A recent article from Low-Tech Magazine brings up the interesting note that only the most recent jet planes are as fuel-efficient as propeller planes. Many people believe that jets are very efficient, but, "on a per passenger mile basis, the most efficient modern aircraft, the Airbus A380, has just managed to match that which was achieved by the piston engined Lockheed Constellation series in the 1950's."
Unfortunately, passenger-mile fuel efficiency isn't the sole metric that airlines have to consider. Fuel cost is certainly a big chunk of the operating budget for a passenger plane, but so is the cost of crew wages and benefits. Jets travel faster, better utilizing the working hours available for each flight crew. Piston aircraft may be more fuel efficient, but there are other things that jets do better.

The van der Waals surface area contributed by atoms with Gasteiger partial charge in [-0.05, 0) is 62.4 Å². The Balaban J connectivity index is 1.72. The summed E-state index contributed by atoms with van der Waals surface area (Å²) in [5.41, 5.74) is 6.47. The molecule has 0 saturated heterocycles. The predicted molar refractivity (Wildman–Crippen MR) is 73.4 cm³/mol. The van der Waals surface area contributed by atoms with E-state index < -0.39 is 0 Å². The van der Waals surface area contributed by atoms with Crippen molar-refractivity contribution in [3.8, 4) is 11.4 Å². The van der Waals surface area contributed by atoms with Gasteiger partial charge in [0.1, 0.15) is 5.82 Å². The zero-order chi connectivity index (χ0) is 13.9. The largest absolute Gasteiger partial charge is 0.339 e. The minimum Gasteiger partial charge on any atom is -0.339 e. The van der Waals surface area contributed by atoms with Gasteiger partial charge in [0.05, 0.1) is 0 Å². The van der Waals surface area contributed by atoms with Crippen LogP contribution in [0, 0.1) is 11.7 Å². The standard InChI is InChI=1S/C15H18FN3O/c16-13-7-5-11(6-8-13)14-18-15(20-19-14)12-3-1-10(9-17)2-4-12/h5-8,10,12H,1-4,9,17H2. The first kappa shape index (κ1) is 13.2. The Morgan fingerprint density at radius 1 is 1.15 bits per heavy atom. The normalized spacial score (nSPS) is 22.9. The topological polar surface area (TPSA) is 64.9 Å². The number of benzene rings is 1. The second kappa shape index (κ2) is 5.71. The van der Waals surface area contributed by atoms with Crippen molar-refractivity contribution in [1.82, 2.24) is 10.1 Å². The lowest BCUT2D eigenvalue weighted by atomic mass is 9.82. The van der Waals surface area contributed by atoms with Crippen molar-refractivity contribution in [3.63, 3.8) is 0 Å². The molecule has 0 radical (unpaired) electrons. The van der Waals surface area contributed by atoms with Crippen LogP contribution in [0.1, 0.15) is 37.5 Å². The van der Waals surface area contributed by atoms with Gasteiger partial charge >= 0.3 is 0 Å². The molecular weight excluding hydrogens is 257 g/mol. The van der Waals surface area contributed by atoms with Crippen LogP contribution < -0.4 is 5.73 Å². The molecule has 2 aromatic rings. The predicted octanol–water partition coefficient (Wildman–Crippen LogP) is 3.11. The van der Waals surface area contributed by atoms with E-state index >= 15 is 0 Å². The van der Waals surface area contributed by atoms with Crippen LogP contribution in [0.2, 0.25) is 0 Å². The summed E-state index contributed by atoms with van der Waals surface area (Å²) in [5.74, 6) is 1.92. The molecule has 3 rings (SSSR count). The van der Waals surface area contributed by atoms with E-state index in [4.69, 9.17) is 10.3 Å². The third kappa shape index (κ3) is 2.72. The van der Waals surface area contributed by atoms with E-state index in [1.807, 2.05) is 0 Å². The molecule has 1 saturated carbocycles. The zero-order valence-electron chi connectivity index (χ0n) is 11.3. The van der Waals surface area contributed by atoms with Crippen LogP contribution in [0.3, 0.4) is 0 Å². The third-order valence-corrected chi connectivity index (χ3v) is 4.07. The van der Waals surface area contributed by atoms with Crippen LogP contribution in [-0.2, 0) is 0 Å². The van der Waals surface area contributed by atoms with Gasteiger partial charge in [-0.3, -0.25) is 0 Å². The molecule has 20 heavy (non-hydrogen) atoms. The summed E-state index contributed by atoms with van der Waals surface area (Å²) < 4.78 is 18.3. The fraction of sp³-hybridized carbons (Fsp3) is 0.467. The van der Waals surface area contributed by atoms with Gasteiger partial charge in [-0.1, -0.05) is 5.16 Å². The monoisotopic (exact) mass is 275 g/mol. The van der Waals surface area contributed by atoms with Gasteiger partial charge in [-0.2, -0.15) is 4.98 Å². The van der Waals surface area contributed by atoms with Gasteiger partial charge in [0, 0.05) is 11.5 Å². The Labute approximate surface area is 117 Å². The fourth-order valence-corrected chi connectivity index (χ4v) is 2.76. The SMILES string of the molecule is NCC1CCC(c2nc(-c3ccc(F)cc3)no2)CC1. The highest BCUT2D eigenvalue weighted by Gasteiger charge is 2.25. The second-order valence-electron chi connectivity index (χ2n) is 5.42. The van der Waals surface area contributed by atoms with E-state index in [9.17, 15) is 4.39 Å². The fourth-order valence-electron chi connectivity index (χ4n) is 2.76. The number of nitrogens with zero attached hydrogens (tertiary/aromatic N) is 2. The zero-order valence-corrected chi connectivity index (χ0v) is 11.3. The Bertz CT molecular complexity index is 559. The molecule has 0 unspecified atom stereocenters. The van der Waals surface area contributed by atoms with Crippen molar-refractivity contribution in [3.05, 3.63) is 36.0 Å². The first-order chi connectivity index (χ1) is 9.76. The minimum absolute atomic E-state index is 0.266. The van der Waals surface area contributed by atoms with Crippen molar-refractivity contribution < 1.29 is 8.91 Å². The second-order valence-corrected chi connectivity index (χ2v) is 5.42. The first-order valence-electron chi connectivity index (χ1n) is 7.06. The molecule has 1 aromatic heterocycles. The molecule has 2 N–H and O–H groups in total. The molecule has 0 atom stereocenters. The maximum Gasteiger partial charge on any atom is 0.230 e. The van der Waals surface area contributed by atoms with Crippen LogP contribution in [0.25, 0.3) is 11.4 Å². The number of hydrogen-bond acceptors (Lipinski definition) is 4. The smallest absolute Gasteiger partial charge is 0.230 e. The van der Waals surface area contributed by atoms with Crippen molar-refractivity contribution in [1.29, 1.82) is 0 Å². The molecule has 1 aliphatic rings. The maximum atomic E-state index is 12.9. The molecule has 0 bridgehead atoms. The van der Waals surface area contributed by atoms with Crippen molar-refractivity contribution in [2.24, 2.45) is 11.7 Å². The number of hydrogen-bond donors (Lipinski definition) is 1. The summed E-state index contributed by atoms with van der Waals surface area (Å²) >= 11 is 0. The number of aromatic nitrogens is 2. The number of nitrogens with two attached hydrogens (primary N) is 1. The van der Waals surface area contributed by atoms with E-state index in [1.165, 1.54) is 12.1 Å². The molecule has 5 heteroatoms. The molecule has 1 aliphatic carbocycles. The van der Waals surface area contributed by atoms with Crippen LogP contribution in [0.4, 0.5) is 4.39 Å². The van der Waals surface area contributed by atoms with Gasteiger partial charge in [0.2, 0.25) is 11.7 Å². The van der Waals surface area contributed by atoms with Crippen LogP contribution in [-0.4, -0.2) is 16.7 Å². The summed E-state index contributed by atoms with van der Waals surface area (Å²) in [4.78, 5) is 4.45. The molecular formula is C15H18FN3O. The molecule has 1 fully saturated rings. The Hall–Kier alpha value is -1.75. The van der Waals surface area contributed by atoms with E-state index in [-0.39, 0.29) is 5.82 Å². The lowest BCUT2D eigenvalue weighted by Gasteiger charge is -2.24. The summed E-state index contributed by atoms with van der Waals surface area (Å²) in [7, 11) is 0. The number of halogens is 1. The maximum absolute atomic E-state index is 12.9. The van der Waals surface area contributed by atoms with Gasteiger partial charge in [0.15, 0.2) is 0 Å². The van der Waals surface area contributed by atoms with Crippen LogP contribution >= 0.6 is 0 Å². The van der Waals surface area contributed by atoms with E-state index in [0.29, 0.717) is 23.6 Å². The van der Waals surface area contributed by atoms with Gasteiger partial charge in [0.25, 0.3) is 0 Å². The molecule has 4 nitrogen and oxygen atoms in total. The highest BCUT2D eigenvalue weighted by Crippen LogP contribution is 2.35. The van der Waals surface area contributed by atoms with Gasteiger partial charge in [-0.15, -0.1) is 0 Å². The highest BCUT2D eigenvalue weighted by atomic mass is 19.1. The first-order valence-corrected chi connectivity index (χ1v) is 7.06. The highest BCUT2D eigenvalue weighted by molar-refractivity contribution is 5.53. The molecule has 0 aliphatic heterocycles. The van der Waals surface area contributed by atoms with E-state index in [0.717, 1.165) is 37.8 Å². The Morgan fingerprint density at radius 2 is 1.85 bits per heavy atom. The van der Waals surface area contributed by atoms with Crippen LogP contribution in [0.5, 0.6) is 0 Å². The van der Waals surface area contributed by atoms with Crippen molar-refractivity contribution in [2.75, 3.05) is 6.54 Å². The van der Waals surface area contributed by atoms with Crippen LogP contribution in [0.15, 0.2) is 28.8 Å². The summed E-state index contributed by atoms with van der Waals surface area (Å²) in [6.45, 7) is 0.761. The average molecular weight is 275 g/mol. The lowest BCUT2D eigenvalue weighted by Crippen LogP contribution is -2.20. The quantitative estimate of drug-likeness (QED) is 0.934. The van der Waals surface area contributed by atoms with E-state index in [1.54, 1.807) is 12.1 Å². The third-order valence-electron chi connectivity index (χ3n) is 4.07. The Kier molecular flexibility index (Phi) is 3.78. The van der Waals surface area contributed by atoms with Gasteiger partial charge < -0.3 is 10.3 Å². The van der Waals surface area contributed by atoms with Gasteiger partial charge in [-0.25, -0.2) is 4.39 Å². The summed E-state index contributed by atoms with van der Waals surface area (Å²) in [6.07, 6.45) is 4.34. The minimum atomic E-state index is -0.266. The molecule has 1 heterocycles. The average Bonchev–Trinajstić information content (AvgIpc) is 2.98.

Piston aircraft cannot operate at the higher altitudes that jets can reach. The Constellation's ceiling was 24,000 feet (7,315 meters), while contemporary jets can reach an altitude of about 40,000 feet (12,192 meters). Flying at higher altitudes allows jet aircraft to avoid weather systems that would delay or halt aircraft operating at lower altitudes.
None of this means that we are in favor of retaining the status quo. While jets can fly higher, they also release their exhaust higher in the atmosphere, which is likely more damaging than exhaust released at ground level. The environmental costs of any form of air travel are not fully incorporated into the costs to consumers. Both technologies should continue to be developed, and we've also seen hybrid propeller-turbines, which are intriguing, too.
written by Tracy, September 18, 2010
written by the writers' board, September 30, 2010
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